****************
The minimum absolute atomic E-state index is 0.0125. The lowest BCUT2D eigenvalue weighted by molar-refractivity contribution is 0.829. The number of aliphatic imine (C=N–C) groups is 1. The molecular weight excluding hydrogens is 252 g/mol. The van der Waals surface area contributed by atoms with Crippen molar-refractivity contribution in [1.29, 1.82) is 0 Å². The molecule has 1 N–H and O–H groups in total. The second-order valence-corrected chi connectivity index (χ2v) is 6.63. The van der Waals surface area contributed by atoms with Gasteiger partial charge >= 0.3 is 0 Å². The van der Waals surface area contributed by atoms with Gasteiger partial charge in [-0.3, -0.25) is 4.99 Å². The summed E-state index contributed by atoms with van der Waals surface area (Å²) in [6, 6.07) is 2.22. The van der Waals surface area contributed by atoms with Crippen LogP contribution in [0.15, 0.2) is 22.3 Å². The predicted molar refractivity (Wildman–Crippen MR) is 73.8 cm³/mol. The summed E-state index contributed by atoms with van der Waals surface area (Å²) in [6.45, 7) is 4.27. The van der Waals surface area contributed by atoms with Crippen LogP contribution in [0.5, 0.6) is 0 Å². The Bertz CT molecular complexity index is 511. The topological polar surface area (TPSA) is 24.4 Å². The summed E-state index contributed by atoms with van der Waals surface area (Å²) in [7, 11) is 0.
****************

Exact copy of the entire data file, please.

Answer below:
The minimum absolute atomic E-state index is 0.0125. The lowest BCUT2D eigenvalue weighted by molar-refractivity contribution is 0.829. The number of aliphatic imine (C=N–C) groups is 1. The molecular weight excluding hydrogens is 252 g/mol. The van der Waals surface area contributed by atoms with Crippen molar-refractivity contribution in [1.29, 1.82) is 0 Å². The molecule has 1 N–H and O–H groups in total. The second-order valence-corrected chi connectivity index (χ2v) is 6.63. The van der Waals surface area contributed by atoms with Gasteiger partial charge >= 0.3 is 0 Å². The van der Waals surface area contributed by atoms with Gasteiger partial charge in [-0.3, -0.25) is 4.99 Å². The summed E-state index contributed by atoms with van der Waals surface area (Å²) in [6, 6.07) is 2.22. The van der Waals surface area contributed by atoms with Crippen LogP contribution in [0.15, 0.2) is 22.3 Å². The predicted molar refractivity (Wildman–Crippen MR) is 73.8 cm³/mol. The summed E-state index contributed by atoms with van der Waals surface area (Å²) in [6.45, 7) is 4.27. The van der Waals surface area contributed by atoms with Crippen LogP contribution in [0.5, 0.6) is 0 Å². The Bertz CT molecular complexity index is 511. The topological polar surface area (TPSA) is 24.4 Å². The summed E-state index contributed by atoms with van der Waals surface area (Å²) in [7, 11) is 0.